The government is considering a new property tax to replace the existing ENFIA after 2018, whose calculation will be based not only on the value of each taxpayer’s property assets but also on their annual income.
The new tax, which is seen producing revenues of about 1 billion euros less than ENFIA’s 2.65 billion per year, is expected to be included in a package of tax cuts whose enforcement will only be allowed if the fiscal targets are met. The government’s aim is for the new tax to partly offset the losses salary workers, pensioners and farmers incur from the reduction of the income tax discount and pensions. The plan will form part of the negotiations with the country’s creditors set to start in Athens on Tuesday.
The Greeks won’t have an easy time getting the creditors to sign off on the new tax though, as they would prefer to see a drop in the income tax rates of taxpayers and corporations. Moreover, to date ENFIA has consistently delivered the revenues it promises, and the creditors are generally not partial to changes and interventions, to say nothing of the fact that the government’s plans lead to an extra burden on medium and high income earners. According to the creditors, these two groups deserve some relief, as they have already suffered considerably.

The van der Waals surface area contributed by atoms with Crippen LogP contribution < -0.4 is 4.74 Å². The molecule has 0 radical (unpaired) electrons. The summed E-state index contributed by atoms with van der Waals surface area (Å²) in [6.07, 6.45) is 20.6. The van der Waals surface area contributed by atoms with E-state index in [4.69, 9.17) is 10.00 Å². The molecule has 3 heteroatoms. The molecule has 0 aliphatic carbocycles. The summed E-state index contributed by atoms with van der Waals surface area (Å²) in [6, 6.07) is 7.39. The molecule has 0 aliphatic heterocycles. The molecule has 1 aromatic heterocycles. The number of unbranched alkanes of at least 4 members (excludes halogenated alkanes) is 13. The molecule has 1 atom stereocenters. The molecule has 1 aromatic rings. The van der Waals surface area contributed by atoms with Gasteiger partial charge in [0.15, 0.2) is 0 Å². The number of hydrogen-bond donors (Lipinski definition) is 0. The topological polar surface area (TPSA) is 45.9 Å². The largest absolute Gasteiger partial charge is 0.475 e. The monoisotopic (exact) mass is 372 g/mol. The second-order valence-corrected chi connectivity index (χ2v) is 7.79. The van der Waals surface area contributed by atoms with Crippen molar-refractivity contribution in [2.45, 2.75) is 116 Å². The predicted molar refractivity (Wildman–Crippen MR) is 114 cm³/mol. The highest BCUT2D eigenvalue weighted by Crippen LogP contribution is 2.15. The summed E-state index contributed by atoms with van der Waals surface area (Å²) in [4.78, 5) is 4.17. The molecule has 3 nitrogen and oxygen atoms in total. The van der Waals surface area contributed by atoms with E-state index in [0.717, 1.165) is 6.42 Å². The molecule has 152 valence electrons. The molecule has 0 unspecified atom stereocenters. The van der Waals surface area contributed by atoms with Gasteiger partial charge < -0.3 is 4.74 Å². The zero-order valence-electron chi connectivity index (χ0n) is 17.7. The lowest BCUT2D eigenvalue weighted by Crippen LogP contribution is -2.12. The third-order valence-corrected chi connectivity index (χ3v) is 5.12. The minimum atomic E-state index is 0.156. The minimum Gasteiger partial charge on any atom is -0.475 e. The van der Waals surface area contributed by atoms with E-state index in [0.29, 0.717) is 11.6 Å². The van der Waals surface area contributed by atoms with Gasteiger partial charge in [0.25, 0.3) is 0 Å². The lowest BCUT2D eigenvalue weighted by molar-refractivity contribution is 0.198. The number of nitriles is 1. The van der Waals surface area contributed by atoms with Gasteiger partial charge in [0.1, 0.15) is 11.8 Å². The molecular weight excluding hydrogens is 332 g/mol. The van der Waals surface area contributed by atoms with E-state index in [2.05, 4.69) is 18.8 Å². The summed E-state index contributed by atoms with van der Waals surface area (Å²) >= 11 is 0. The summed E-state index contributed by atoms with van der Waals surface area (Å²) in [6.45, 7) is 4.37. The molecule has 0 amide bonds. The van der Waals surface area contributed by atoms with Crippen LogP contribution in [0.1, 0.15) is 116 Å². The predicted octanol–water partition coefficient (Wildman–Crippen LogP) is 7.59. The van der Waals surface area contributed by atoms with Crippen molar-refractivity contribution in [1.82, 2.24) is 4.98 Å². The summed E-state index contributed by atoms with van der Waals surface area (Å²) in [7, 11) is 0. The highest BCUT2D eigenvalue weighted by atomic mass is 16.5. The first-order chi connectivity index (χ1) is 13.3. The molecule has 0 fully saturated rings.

The prime minister’s office has deliberately leaked details saying that the tax to replace ENFIA will fetch 35 to 40 percent less revenue into the state coffers and will be based on data from the Asset Register (“Periousiologio”), which will contain information about the all the property holdings of each taxpayer and will become fully operational from October 2018.
The reasoning behind the government’s plan is that combining the value of property assets with incomes would offer a better picture of taxpayers’ ability to pay, in turn allowing for the rebalancing of the property tax. The intention is to expand the number of property owners that pay property tax with the inclusion of all properties without exception, and with the abolition of exemptions or special statuses that currently apply with ENFIA. The new system is seen becoming operational after the adjustment of the property values used for tax purposes (known as “objective values”) to market rates.